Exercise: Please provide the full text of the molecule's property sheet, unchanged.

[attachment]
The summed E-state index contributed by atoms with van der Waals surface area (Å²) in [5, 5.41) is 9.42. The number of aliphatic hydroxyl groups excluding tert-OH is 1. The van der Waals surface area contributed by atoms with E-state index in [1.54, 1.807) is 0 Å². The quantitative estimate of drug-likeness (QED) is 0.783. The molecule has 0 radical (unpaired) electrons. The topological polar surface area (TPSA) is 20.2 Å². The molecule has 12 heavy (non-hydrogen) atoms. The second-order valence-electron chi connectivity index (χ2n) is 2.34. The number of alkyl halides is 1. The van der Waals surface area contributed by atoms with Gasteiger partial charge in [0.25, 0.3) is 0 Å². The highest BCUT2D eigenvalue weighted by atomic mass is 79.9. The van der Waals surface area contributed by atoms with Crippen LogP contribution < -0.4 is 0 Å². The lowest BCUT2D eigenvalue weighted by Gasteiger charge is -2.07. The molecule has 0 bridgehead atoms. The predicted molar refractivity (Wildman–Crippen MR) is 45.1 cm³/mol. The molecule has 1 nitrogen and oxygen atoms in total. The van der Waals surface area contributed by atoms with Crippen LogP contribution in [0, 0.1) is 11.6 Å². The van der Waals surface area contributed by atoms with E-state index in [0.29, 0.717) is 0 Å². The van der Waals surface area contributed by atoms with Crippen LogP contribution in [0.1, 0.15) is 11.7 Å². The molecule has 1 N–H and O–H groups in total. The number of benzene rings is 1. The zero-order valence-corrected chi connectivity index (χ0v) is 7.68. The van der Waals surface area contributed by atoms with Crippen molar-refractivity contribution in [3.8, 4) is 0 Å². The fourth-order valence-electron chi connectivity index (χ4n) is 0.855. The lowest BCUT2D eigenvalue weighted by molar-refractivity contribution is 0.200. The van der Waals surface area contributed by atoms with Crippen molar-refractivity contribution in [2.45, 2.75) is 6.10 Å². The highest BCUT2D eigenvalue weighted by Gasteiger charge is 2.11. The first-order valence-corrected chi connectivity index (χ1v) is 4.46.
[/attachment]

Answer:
The summed E-state index contributed by atoms with van der Waals surface area (Å²) in [5, 5.41) is 9.42. The number of aliphatic hydroxyl groups excluding tert-OH is 1. The van der Waals surface area contributed by atoms with E-state index in [1.54, 1.807) is 0 Å². The quantitative estimate of drug-likeness (QED) is 0.783. The molecule has 0 radical (unpaired) electrons. The topological polar surface area (TPSA) is 20.2 Å². The molecule has 12 heavy (non-hydrogen) atoms. The second-order valence-electron chi connectivity index (χ2n) is 2.34. The number of alkyl halides is 1. The van der Waals surface area contributed by atoms with Gasteiger partial charge in [0.25, 0.3) is 0 Å². The highest BCUT2D eigenvalue weighted by atomic mass is 79.9. The van der Waals surface area contributed by atoms with Crippen LogP contribution < -0.4 is 0 Å². The lowest BCUT2D eigenvalue weighted by Gasteiger charge is -2.07. The molecule has 0 bridgehead atoms. The predicted molar refractivity (Wildman–Crippen MR) is 45.1 cm³/mol. The molecule has 1 nitrogen and oxygen atoms in total. The van der Waals surface area contributed by atoms with Crippen LogP contribution in [0, 0.1) is 11.6 Å². The van der Waals surface area contributed by atoms with E-state index in [0.29, 0.717) is 0 Å². The van der Waals surface area contributed by atoms with Crippen LogP contribution in [0.1, 0.15) is 11.7 Å². The molecule has 1 N–H and O–H groups in total. The number of benzene rings is 1. The zero-order valence-corrected chi connectivity index (χ0v) is 7.68. The van der Waals surface area contributed by atoms with Crippen molar-refractivity contribution in [3.8, 4) is 0 Å². The fourth-order valence-electron chi connectivity index (χ4n) is 0.855. The lowest BCUT2D eigenvalue weighted by molar-refractivity contribution is 0.200. The van der Waals surface area contributed by atoms with Crippen molar-refractivity contribution in [2.45, 2.75) is 6.10 Å². The highest BCUT2D eigenvalue weighted by Gasteiger charge is 2.11. The first-order valence-corrected chi connectivity index (χ1v) is 4.46.